Gioachino Rossini: Il Turco in Italia

Rossini Critical Edition

Edited by Margaret Bent (1988)

Two-volume score pp. LIII, 1040 + critical commentary pp. 259
GR 07
Piano vocal score available
CP 132838

Il Turco in Italia went on stage for the first time at the Teatro alla Scala in Milan on 14 August 1814. In the autumn of the following year Rossini was engaged in a re-staging of the opera at the Teatro Valle in Rome and on this occasion he made a number of changes to the score.

The critical edition emends the errors and inconsistencies in the sources and restores the musical text to its original state. It discusses in the critical commentary and presents solutions in the score to recurrent problems in the reading of Rossini’s autograph that have generated different and at times erroneous readings in the existing versions.

The historical introduction, in addition to the usual reconstruction of the genesis and performance history of the opera, provides a detailed description of the two versions of the opera prepared by the composer. This study is not just an indispensible reference for understanding the history of the Turco but it also constitutes an essential tool for the modern interpreter who wishes to stage the opera.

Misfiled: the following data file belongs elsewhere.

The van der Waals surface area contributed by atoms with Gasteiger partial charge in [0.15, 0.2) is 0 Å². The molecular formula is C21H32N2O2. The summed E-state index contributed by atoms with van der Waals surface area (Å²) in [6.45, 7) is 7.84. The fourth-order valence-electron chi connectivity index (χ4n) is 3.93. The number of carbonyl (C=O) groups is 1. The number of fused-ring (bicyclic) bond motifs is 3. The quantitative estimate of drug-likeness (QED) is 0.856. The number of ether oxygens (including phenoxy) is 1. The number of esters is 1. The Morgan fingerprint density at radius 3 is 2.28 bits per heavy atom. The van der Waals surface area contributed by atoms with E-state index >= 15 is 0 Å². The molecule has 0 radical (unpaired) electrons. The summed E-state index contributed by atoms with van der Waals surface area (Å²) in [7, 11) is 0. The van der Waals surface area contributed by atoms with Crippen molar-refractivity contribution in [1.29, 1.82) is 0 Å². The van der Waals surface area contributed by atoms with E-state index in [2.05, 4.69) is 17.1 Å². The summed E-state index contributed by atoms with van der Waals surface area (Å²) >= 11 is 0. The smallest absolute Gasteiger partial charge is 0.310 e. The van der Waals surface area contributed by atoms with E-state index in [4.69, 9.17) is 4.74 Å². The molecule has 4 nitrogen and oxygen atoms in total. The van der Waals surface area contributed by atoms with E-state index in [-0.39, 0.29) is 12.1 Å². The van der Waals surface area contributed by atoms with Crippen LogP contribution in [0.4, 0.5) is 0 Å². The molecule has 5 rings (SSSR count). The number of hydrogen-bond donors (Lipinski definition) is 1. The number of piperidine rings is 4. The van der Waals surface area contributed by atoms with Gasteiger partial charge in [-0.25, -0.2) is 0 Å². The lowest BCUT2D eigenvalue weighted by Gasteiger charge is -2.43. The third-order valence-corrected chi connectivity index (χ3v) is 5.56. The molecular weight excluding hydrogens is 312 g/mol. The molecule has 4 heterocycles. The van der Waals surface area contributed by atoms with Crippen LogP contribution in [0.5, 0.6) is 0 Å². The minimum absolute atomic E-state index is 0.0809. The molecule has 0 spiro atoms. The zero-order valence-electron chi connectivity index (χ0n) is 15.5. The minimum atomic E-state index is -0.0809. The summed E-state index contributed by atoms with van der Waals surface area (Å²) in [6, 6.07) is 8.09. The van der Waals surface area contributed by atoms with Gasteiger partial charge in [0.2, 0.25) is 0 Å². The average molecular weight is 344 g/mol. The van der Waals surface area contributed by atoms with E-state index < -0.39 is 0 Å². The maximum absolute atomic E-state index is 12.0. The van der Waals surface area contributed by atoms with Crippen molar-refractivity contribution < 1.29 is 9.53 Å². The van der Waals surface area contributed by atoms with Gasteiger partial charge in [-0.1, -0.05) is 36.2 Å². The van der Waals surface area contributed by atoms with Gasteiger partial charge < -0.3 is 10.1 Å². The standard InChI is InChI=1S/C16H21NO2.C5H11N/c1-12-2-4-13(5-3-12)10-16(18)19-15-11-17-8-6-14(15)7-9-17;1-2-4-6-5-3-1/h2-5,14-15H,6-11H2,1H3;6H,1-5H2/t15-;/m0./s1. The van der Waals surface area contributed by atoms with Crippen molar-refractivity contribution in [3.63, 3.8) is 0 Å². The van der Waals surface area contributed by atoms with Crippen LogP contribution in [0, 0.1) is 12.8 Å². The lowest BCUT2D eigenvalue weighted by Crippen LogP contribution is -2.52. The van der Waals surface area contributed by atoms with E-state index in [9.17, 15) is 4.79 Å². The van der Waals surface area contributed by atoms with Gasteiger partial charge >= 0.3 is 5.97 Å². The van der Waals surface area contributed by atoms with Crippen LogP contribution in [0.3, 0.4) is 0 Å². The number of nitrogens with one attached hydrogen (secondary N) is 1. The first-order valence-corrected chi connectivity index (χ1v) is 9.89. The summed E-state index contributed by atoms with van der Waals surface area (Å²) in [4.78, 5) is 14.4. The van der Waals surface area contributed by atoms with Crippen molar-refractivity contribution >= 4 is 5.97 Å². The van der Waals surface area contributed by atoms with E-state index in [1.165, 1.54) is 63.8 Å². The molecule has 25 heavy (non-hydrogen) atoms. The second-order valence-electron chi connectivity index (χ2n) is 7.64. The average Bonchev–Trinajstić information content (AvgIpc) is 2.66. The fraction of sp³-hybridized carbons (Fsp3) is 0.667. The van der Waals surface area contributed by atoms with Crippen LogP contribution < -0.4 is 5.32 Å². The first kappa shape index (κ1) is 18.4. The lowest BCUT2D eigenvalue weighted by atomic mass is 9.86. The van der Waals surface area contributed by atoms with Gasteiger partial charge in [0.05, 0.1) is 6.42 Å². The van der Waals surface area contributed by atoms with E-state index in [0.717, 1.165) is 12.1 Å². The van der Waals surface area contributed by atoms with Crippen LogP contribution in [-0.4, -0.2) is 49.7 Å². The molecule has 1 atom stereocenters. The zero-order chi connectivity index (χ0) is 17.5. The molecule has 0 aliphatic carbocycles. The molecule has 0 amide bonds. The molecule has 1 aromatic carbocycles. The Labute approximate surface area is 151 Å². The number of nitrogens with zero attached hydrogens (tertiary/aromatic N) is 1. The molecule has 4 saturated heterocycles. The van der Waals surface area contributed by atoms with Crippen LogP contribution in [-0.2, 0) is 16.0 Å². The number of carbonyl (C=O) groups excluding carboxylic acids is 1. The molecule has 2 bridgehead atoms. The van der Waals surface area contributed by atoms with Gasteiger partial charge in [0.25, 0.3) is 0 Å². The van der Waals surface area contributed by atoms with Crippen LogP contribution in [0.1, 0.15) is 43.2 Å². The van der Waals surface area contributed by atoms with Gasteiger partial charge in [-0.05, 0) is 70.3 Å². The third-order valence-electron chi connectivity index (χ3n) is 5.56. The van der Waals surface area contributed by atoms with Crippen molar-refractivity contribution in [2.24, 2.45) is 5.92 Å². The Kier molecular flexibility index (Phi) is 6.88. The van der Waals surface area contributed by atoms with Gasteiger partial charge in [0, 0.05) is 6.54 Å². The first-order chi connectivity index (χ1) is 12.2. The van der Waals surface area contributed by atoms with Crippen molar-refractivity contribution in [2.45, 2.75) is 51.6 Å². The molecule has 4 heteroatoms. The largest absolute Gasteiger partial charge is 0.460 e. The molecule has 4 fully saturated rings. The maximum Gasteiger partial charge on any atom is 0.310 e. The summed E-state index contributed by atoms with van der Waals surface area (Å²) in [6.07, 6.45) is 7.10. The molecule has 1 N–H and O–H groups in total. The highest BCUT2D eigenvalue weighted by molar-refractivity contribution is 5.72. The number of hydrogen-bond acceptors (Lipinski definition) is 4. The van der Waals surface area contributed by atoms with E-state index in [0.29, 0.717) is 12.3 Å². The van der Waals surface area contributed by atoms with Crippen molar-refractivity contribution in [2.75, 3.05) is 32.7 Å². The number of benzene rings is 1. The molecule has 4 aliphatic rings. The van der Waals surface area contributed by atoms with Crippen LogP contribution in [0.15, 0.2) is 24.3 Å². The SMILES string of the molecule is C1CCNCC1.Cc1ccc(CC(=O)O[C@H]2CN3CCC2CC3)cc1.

The critical edition presents in the principal text all the music written by Rossini and by a collaborator – the latter engaged in the composition of the dry recitatives and of No.s 2, 12 and 16 – for the first production of the opera in Milan; Appendix I contains other musical material related to the Milan version but not included in the principal text (bars omitted from the definitive draft or deleted, autograph vocal variants).

Appendix II offers all the material necessary to realise the autumn 1815 Rome version of the opera, which Rossini oversaw personally.

The critical commentary contains a brief reconstruction of two further versions of the opera that went on stage in Naples and Paris in 1820. Although what were involved were not authentic revivals, the Naples version was performed in a period during which the composer was in the city, while the Paris one, a pastiche of the original, gave rise to various traditional versions of the opera that circulated regularly even up until after World War II.